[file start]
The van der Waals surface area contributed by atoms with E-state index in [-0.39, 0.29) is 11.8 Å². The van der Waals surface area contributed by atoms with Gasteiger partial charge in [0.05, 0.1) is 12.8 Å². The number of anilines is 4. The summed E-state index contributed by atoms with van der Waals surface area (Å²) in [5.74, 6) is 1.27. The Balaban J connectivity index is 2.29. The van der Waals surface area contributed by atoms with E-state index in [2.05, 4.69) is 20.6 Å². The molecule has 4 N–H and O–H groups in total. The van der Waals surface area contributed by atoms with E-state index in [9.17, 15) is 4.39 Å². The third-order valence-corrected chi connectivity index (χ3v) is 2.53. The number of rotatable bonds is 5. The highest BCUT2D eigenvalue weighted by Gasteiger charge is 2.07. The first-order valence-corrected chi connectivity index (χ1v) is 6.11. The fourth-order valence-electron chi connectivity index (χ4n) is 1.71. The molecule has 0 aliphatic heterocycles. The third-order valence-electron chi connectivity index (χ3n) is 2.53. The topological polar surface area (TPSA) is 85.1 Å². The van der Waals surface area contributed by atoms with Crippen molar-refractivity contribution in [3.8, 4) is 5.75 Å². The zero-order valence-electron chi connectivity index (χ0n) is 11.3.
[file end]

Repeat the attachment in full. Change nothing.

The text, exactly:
The van der Waals surface area contributed by atoms with E-state index in [-0.39, 0.29) is 11.8 Å². The van der Waals surface area contributed by atoms with Gasteiger partial charge in [0.05, 0.1) is 12.8 Å². The number of anilines is 4. The summed E-state index contributed by atoms with van der Waals surface area (Å²) in [5.74, 6) is 1.27. The Balaban J connectivity index is 2.29. The van der Waals surface area contributed by atoms with E-state index in [2.05, 4.69) is 20.6 Å². The molecule has 4 N–H and O–H groups in total. The van der Waals surface area contributed by atoms with E-state index in [9.17, 15) is 4.39 Å². The third-order valence-corrected chi connectivity index (χ3v) is 2.53. The number of rotatable bonds is 5. The highest BCUT2D eigenvalue weighted by Gasteiger charge is 2.07. The first-order valence-corrected chi connectivity index (χ1v) is 6.11. The fourth-order valence-electron chi connectivity index (χ4n) is 1.71. The molecule has 0 aliphatic heterocycles. The third-order valence-electron chi connectivity index (χ3n) is 2.53. The topological polar surface area (TPSA) is 85.1 Å². The van der Waals surface area contributed by atoms with Crippen molar-refractivity contribution in [3.8, 4) is 5.75 Å². The zero-order valence-electron chi connectivity index (χ0n) is 11.3.